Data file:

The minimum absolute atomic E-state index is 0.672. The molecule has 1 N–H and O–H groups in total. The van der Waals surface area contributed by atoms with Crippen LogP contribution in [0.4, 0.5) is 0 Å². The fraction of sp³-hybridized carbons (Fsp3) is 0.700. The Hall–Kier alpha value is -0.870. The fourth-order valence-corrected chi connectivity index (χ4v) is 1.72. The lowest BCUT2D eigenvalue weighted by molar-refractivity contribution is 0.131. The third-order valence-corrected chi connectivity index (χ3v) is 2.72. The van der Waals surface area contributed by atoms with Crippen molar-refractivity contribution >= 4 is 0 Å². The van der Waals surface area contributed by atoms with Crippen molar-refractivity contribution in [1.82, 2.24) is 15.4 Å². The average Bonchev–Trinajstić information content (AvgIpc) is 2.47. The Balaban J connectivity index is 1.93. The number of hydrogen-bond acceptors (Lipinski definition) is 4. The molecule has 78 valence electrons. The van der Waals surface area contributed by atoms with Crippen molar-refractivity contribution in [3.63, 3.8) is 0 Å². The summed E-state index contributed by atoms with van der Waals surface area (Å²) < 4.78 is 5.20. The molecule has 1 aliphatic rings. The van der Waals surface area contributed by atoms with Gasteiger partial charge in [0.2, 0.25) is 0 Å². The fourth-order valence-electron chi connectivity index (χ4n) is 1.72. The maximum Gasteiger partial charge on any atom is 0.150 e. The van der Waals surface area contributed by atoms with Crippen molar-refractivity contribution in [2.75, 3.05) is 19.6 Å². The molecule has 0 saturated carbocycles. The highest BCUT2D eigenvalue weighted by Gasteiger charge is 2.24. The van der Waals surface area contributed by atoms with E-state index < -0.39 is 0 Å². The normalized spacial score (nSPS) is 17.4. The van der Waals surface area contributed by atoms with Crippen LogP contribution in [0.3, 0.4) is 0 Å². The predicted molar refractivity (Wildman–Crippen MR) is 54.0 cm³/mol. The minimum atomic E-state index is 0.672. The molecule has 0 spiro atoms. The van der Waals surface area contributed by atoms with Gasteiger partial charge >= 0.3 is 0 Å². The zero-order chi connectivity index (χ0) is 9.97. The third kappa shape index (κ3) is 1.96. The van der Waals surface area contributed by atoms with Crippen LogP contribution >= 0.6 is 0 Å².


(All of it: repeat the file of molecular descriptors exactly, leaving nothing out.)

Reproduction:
The minimum absolute atomic E-state index is 0.672. The molecule has 1 N–H and O–H groups in total. The van der Waals surface area contributed by atoms with Crippen LogP contribution in [0.4, 0.5) is 0 Å². The fraction of sp³-hybridized carbons (Fsp3) is 0.700. The Hall–Kier alpha value is -0.870. The fourth-order valence-corrected chi connectivity index (χ4v) is 1.72. The lowest BCUT2D eigenvalue weighted by molar-refractivity contribution is 0.131. The third-order valence-corrected chi connectivity index (χ3v) is 2.72. The van der Waals surface area contributed by atoms with Crippen molar-refractivity contribution >= 4 is 0 Å². The van der Waals surface area contributed by atoms with Crippen molar-refractivity contribution in [1.82, 2.24) is 15.4 Å². The average Bonchev–Trinajstić information content (AvgIpc) is 2.47. The Balaban J connectivity index is 1.93. The number of hydrogen-bond acceptors (Lipinski definition) is 4. The molecule has 78 valence electrons. The van der Waals surface area contributed by atoms with Crippen molar-refractivity contribution in [3.63, 3.8) is 0 Å². The summed E-state index contributed by atoms with van der Waals surface area (Å²) < 4.78 is 5.20. The molecule has 1 aliphatic rings. The van der Waals surface area contributed by atoms with Gasteiger partial charge in [0.2, 0.25) is 0 Å². The fourth-order valence-electron chi connectivity index (χ4n) is 1.72. The maximum Gasteiger partial charge on any atom is 0.150 e. The van der Waals surface area contributed by atoms with Crippen molar-refractivity contribution in [2.75, 3.05) is 19.6 Å². The molecule has 0 saturated carbocycles. The highest BCUT2D eigenvalue weighted by Gasteiger charge is 2.24. The van der Waals surface area contributed by atoms with E-state index < -0.39 is 0 Å². The normalized spacial score (nSPS) is 17.4. The van der Waals surface area contributed by atoms with Crippen LogP contribution in [0.3, 0.4) is 0 Å². The predicted molar refractivity (Wildman–Crippen MR) is 54.0 cm³/mol. The minimum atomic E-state index is 0.672. The molecule has 0 spiro atoms. The van der Waals surface area contributed by atoms with Gasteiger partial charge >= 0.3 is 0 Å². The zero-order chi connectivity index (χ0) is 9.97. The third kappa shape index (κ3) is 1.96. The van der Waals surface area contributed by atoms with Crippen LogP contribution >= 0.6 is 0 Å².